• The Wendling/Bezdek study seems to assume the current highly centralized structure for the US power industry.  Instead of considering a range of alternatives, including expansion of local generation of renewable power at or near load centers, the study simply assumes that renewable generation will be supposedly “optimized” only to areas where the resources are maximized (except of course for offshore wind).  Once you make that assumption, and ignore the expense and reliability problems associated with long distance transmission of electricity, you automatically build new high voltage transmission into your analysis.  Wendling and Bezdek ignore the obvious benefits of decentralizing the US power grid and expanding distributed generation and investing in new distribution technologies.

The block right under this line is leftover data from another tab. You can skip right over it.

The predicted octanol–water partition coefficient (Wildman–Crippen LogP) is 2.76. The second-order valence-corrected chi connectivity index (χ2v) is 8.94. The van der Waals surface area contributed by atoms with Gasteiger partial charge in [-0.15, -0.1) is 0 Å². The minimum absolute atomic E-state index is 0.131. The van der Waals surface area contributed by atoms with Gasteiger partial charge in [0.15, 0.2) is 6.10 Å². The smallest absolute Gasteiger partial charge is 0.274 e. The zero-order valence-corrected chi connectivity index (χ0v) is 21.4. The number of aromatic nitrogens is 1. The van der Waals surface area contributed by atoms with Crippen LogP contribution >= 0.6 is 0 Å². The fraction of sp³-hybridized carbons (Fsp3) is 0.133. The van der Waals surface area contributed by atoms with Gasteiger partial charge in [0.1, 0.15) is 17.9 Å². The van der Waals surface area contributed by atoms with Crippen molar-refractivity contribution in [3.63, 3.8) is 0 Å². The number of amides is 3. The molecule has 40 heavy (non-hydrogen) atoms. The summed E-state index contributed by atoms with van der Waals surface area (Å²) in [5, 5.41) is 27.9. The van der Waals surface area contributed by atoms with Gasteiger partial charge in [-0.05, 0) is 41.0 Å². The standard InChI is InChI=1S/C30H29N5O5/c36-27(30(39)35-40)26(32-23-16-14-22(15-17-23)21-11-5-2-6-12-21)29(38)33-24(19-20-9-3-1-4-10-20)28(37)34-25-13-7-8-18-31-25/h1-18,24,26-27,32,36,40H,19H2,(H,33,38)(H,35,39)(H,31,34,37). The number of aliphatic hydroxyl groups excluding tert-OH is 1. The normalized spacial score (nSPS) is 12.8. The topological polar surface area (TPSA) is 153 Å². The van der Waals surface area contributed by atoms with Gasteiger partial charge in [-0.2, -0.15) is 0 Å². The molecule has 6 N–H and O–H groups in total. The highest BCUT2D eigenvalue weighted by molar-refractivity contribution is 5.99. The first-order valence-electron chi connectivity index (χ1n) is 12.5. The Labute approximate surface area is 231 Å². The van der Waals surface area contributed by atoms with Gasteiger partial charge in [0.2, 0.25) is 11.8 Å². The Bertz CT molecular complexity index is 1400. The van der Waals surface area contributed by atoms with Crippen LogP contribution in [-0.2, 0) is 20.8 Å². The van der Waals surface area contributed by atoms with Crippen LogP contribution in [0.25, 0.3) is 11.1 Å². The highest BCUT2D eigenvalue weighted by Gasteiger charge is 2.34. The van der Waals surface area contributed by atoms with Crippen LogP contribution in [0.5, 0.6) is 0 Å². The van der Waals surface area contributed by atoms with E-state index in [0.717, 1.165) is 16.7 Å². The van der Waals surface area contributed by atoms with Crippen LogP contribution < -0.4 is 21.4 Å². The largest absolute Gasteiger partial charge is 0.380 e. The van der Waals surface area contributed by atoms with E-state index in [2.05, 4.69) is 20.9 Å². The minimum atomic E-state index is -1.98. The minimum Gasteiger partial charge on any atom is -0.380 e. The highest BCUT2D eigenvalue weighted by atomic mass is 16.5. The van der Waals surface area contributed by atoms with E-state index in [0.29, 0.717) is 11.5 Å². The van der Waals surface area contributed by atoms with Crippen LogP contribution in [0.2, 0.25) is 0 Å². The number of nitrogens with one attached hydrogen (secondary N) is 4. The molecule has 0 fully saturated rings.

• Existing power plants are not “constrained” by lack of transmission capacity in the US, as Wendling and Bezdek claim.  Population centers are “constrained” by a lack of nearby generating capacity.  In PJM, the public utility commissions have demonstrated clearly in major reports that PJM, through its RPM capacity markets, has acted as a cartel to suppress new generating plants in their states, artificially creating a need for new transmission lines.  To overcome these generation constraints, states need to take the initiative to encourage new generation capacity, such as rooftop solar and combined cycle natural gas plants, that can be built in densely populated areas with high electrical demand.